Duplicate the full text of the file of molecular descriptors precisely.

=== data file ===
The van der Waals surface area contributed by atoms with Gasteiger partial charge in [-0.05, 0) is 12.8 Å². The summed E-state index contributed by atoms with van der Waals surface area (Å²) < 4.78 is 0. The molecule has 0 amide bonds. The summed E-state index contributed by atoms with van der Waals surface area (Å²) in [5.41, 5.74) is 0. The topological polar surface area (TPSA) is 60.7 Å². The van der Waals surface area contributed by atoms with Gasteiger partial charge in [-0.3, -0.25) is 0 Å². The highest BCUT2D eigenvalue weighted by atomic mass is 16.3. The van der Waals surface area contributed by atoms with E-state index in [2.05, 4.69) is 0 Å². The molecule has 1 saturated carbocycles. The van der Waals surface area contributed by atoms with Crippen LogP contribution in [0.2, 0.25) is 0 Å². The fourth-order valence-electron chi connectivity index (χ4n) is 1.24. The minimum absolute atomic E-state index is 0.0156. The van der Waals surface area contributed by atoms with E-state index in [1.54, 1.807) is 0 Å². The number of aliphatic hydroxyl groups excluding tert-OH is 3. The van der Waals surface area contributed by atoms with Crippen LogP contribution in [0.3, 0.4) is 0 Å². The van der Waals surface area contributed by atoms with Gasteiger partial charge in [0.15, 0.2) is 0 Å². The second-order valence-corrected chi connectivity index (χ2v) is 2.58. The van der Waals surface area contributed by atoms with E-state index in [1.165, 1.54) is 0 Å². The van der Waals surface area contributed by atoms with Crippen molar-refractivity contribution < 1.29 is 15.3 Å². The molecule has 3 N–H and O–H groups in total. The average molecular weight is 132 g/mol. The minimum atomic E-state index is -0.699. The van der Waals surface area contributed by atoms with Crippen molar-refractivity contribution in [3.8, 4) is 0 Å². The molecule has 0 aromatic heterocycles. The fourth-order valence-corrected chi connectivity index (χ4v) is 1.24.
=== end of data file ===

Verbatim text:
The van der Waals surface area contributed by atoms with Gasteiger partial charge in [-0.05, 0) is 12.8 Å². The summed E-state index contributed by atoms with van der Waals surface area (Å²) < 4.78 is 0. The molecule has 0 amide bonds. The summed E-state index contributed by atoms with van der Waals surface area (Å²) in [5.41, 5.74) is 0. The topological polar surface area (TPSA) is 60.7 Å². The van der Waals surface area contributed by atoms with Gasteiger partial charge in [-0.3, -0.25) is 0 Å². The highest BCUT2D eigenvalue weighted by atomic mass is 16.3. The van der Waals surface area contributed by atoms with E-state index in [2.05, 4.69) is 0 Å². The molecule has 1 saturated carbocycles. The van der Waals surface area contributed by atoms with Crippen LogP contribution in [0.2, 0.25) is 0 Å². The fourth-order valence-electron chi connectivity index (χ4n) is 1.24. The minimum absolute atomic E-state index is 0.0156. The van der Waals surface area contributed by atoms with E-state index in [1.54, 1.807) is 0 Å². The number of aliphatic hydroxyl groups excluding tert-OH is 3. The van der Waals surface area contributed by atoms with Crippen LogP contribution in [0.3, 0.4) is 0 Å². The van der Waals surface area contributed by atoms with Gasteiger partial charge in [0.15, 0.2) is 0 Å². The second-order valence-corrected chi connectivity index (χ2v) is 2.58. The van der Waals surface area contributed by atoms with E-state index in [1.165, 1.54) is 0 Å². The van der Waals surface area contributed by atoms with Crippen molar-refractivity contribution < 1.29 is 15.3 Å². The molecule has 3 N–H and O–H groups in total. The average molecular weight is 132 g/mol. The minimum atomic E-state index is -0.699. The van der Waals surface area contributed by atoms with Crippen molar-refractivity contribution in [3.8, 4) is 0 Å². The molecule has 0 aromatic heterocycles. The fourth-order valence-corrected chi connectivity index (χ4v) is 1.24.